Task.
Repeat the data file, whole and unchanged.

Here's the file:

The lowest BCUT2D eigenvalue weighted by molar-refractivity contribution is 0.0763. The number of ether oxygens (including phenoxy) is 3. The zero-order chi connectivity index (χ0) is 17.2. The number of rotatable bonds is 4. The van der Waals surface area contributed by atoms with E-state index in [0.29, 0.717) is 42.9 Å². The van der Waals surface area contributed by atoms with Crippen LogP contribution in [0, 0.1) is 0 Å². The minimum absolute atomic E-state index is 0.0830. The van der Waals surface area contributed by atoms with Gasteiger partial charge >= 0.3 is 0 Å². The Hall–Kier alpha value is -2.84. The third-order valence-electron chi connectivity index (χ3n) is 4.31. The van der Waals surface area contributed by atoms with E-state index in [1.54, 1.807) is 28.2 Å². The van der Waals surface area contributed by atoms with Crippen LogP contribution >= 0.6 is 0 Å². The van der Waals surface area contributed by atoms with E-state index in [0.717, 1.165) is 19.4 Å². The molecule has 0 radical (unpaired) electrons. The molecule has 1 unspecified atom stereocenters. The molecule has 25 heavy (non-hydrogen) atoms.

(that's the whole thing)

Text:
The lowest BCUT2D eigenvalue weighted by molar-refractivity contribution is 0.0763. The number of ether oxygens (including phenoxy) is 3. The zero-order chi connectivity index (χ0) is 17.2. The number of rotatable bonds is 4. The van der Waals surface area contributed by atoms with E-state index in [0.29, 0.717) is 42.9 Å². The van der Waals surface area contributed by atoms with Crippen LogP contribution in [0, 0.1) is 0 Å². The minimum absolute atomic E-state index is 0.0830. The van der Waals surface area contributed by atoms with Gasteiger partial charge >= 0.3 is 0 Å². The Hall–Kier alpha value is -2.84. The third-order valence-electron chi connectivity index (χ3n) is 4.31. The van der Waals surface area contributed by atoms with E-state index in [1.54, 1.807) is 28.2 Å². The van der Waals surface area contributed by atoms with Crippen LogP contribution >= 0.6 is 0 Å². The van der Waals surface area contributed by atoms with E-state index in [0.717, 1.165) is 19.4 Å². The molecule has 0 radical (unpaired) electrons. The molecule has 1 unspecified atom stereocenters. The molecule has 25 heavy (non-hydrogen) atoms.